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Publication numberUS5661750 A
Publication typeGrant
Application numberUS 08/473,011
Publication dateAug 26, 1997
Filing dateJun 6, 1995
Priority dateJun 6, 1995
Fee statusPaid
Also published asWO1996039764A1
Publication number08473011, 473011, US 5661750 A, US 5661750A, US-A-5661750, US5661750 A, US5661750A
InventorsForrest F. Fulton
Original AssigneeCellnet Data Systems, Inc.
Export CitationBiBTeX, EndNote, RefMan
External Links: USPTO, USPTO Assignment, Espacenet
Direct sequence spread spectrum system
US 5661750 A
Abstract
A direct-sequence spread spectrum communication system using a high power transmitter and a short spreading sequence which still satisfies FCC Rule 15.247 regarding power density. In addition to the spreading sequence, the carrier signal is modulated with a phase reversal sequence. Typically, each period of the phase reversal sequence has a duration equal to the total duration of the spreading sequence. The phase reversal sequence reduces the maximum power density of the signal, but is transparent to a receiver.
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Claims(37)
What is claimed is:
1. A spread spectrum transmitter apparatus, comprising:
a signal source to generate a signal having a first bandwidth;
a first modulation function which modulates said signal with a pseudo-random pattern to spread said signal across a second bandwidth broader than said first bandwidth, said pseudo-random pattern having a first periodicity equal to a first duration;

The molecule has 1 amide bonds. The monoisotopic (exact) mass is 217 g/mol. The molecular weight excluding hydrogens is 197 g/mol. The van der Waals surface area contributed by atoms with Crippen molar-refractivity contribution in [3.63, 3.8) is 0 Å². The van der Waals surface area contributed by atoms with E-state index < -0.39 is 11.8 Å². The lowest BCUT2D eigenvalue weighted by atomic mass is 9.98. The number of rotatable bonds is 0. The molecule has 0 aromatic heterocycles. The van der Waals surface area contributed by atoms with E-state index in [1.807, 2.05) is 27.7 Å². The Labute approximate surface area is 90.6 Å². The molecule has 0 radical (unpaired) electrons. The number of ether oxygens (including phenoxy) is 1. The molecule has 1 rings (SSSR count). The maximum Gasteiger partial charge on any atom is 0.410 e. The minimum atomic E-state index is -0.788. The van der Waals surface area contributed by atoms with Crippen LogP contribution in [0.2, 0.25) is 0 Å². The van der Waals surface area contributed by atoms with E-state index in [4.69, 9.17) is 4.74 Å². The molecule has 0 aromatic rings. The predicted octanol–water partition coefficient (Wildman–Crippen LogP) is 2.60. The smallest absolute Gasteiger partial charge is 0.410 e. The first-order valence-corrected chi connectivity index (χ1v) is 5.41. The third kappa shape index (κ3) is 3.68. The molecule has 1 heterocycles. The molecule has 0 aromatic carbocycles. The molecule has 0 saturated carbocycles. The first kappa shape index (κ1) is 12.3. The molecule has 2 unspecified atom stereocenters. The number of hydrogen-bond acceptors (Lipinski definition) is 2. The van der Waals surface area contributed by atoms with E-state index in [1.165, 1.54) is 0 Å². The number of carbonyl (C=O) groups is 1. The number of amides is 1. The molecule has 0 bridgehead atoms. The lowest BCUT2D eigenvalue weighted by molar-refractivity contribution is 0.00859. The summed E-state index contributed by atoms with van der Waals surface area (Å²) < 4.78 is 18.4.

a second modulation function which modulates a preamble of said signal with a phase reversal pattern, other than said pseudo-random pattern or a data pattern, said phase reversal pattern being transparent to an acquisition controller of a spread spectrum receiver, said phase reversal pattern selected to reduce the maximum power density of said signal by spreading the power density more uniformly through said second bandwidth by reducing spectral line separation, said phase reversal pattern including a series of phase reversal periods, each of said periods having a second duration; and
an antenna to transmit said signal as modulated by said first and second modulation functions.
2. The apparatus of claim 1 wherein said second duration is equal to an integer multiple of said first duration.
3. The apparatus of claim 2 wherein said second duration is equal to said first duration.
4. The apparatus of claim 1 wherein said pseudo-random pattern is a modulation sequence having an integer number of chips.
5. The apparatus of claim 4 wherein said integer number is less than 255.
6. The apparatus of claim 5 wherein said integer number is at most 63.
7. The apparatus of claim 1 wherein said second duration is equal to an integer multiple of a bit time.
8. The apparatus of claim 1 wherein said phase reversal pattern is a pseudo-random sequence.
9. The apparatus of claim 8 wherein said pseudo-random sequence is +1, +1, +1, -1, -1, +1, -1.
10. The apparatus of claim 1 wherein said phase reversal pattern is a sequence containing only odd-harmonics.
11. The apparatus of claim 10 wherein said odd-harmonic sequence is -1, -1, +1, -1, +1, +1, +1, +1, -1, +1, -1, -1.
12. The apparatus of claim 1 wherein said phase reversal pattern is a ternary odd-harmonic sequence.